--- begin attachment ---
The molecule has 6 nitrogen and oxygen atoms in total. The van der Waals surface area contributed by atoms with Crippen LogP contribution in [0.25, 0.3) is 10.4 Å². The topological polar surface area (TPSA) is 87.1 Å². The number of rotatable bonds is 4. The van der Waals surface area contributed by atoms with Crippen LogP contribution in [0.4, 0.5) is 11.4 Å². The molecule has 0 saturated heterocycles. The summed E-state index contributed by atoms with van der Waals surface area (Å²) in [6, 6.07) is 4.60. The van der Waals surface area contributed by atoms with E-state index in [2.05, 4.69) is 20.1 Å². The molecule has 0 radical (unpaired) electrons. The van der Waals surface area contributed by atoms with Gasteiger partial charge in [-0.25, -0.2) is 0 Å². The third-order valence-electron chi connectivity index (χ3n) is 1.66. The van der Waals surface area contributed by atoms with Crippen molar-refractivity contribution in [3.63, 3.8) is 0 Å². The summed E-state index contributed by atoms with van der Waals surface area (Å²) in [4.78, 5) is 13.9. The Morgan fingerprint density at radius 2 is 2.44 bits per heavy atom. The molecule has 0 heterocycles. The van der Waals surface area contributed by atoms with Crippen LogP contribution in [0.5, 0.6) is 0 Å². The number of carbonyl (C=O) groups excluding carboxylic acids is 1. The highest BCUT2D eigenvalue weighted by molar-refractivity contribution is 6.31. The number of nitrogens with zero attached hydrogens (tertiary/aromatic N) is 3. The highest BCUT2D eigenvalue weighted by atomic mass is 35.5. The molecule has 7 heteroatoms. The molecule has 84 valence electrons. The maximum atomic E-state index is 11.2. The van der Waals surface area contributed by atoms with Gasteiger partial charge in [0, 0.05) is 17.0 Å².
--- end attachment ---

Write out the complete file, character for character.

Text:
The molecule has 6 nitrogen and oxygen atoms in total. The van der Waals surface area contributed by atoms with Crippen LogP contribution in [0.25, 0.3) is 10.4 Å². The topological polar surface area (TPSA) is 87.1 Å². The number of rotatable bonds is 4. The van der Waals surface area contributed by atoms with Crippen LogP contribution in [0.4, 0.5) is 11.4 Å². The molecule has 0 saturated heterocycles. The summed E-state index contributed by atoms with van der Waals surface area (Å²) in [6, 6.07) is 4.60. The van der Waals surface area contributed by atoms with E-state index in [2.05, 4.69) is 20.1 Å². The molecule has 0 radical (unpaired) electrons. The van der Waals surface area contributed by atoms with Gasteiger partial charge in [-0.25, -0.2) is 0 Å². The third-order valence-electron chi connectivity index (χ3n) is 1.66. The van der Waals surface area contributed by atoms with Crippen molar-refractivity contribution in [3.63, 3.8) is 0 Å². The summed E-state index contributed by atoms with van der Waals surface area (Å²) in [4.78, 5) is 13.9. The Morgan fingerprint density at radius 2 is 2.44 bits per heavy atom. The molecule has 0 heterocycles. The van der Waals surface area contributed by atoms with Crippen LogP contribution in [0.5, 0.6) is 0 Å². The number of carbonyl (C=O) groups excluding carboxylic acids is 1. The highest BCUT2D eigenvalue weighted by molar-refractivity contribution is 6.31. The number of nitrogens with zero attached hydrogens (tertiary/aromatic N) is 3. The highest BCUT2D eigenvalue weighted by atomic mass is 35.5. The molecule has 7 heteroatoms. The molecule has 84 valence electrons. The maximum atomic E-state index is 11.2. The van der Waals surface area contributed by atoms with Gasteiger partial charge in [0, 0.05) is 17.0 Å².